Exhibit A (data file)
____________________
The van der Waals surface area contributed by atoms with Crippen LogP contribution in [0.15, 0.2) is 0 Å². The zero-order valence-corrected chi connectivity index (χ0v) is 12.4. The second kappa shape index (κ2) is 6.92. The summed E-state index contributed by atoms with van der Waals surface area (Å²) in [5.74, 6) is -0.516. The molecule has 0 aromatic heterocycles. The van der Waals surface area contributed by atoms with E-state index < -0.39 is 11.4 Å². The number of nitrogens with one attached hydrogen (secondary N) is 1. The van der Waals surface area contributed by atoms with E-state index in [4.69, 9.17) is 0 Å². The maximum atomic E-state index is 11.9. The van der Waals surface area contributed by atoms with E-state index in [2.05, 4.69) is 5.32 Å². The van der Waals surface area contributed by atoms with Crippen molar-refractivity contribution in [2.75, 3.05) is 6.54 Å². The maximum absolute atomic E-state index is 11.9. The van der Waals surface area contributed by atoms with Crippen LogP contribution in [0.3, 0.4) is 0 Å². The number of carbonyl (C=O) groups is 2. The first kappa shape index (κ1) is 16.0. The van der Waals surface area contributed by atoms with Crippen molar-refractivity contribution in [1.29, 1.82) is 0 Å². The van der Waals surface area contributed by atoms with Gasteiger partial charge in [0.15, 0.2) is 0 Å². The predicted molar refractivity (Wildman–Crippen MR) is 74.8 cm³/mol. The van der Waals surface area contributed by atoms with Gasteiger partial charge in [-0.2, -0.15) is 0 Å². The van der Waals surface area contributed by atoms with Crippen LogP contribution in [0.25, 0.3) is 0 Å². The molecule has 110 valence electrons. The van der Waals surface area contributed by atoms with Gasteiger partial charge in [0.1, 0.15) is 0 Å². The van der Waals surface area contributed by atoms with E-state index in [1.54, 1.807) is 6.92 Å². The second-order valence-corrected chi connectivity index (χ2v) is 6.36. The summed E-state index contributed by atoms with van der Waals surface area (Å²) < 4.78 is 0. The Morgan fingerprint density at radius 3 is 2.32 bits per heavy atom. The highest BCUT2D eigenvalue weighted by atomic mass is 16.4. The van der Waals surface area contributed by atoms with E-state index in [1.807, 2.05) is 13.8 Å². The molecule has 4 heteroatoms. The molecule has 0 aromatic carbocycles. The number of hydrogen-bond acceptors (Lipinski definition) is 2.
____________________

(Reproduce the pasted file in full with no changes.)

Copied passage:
The van der Waals surface area contributed by atoms with Crippen LogP contribution in [0.15, 0.2) is 0 Å². The zero-order valence-corrected chi connectivity index (χ0v) is 12.4. The second kappa shape index (κ2) is 6.92. The summed E-state index contributed by atoms with van der Waals surface area (Å²) in [5.74, 6) is -0.516. The molecule has 0 aromatic heterocycles. The van der Waals surface area contributed by atoms with E-state index < -0.39 is 11.4 Å². The number of nitrogens with one attached hydrogen (secondary N) is 1. The van der Waals surface area contributed by atoms with E-state index in [4.69, 9.17) is 0 Å². The maximum atomic E-state index is 11.9. The van der Waals surface area contributed by atoms with E-state index in [2.05, 4.69) is 5.32 Å². The van der Waals surface area contributed by atoms with Crippen molar-refractivity contribution in [2.75, 3.05) is 6.54 Å². The maximum absolute atomic E-state index is 11.9. The van der Waals surface area contributed by atoms with Crippen LogP contribution in [0.3, 0.4) is 0 Å². The number of carbonyl (C=O) groups is 2. The first kappa shape index (κ1) is 16.0. The van der Waals surface area contributed by atoms with Crippen molar-refractivity contribution in [1.29, 1.82) is 0 Å². The van der Waals surface area contributed by atoms with Gasteiger partial charge in [0.15, 0.2) is 0 Å². The predicted molar refractivity (Wildman–Crippen MR) is 74.8 cm³/mol. The van der Waals surface area contributed by atoms with Gasteiger partial charge in [-0.2, -0.15) is 0 Å². The van der Waals surface area contributed by atoms with Crippen LogP contribution in [0.25, 0.3) is 0 Å². The molecule has 110 valence electrons. The van der Waals surface area contributed by atoms with Gasteiger partial charge in [0.1, 0.15) is 0 Å². The van der Waals surface area contributed by atoms with E-state index in [1.54, 1.807) is 6.92 Å². The second-order valence-corrected chi connectivity index (χ2v) is 6.36. The summed E-state index contributed by atoms with van der Waals surface area (Å²) < 4.78 is 0. The Morgan fingerprint density at radius 3 is 2.32 bits per heavy atom. The highest BCUT2D eigenvalue weighted by atomic mass is 16.4. The van der Waals surface area contributed by atoms with E-state index in [1.807, 2.05) is 13.8 Å². The molecule has 4 heteroatoms. The molecule has 0 aromatic carbocycles. The number of hydrogen-bond acceptors (Lipinski definition) is 2.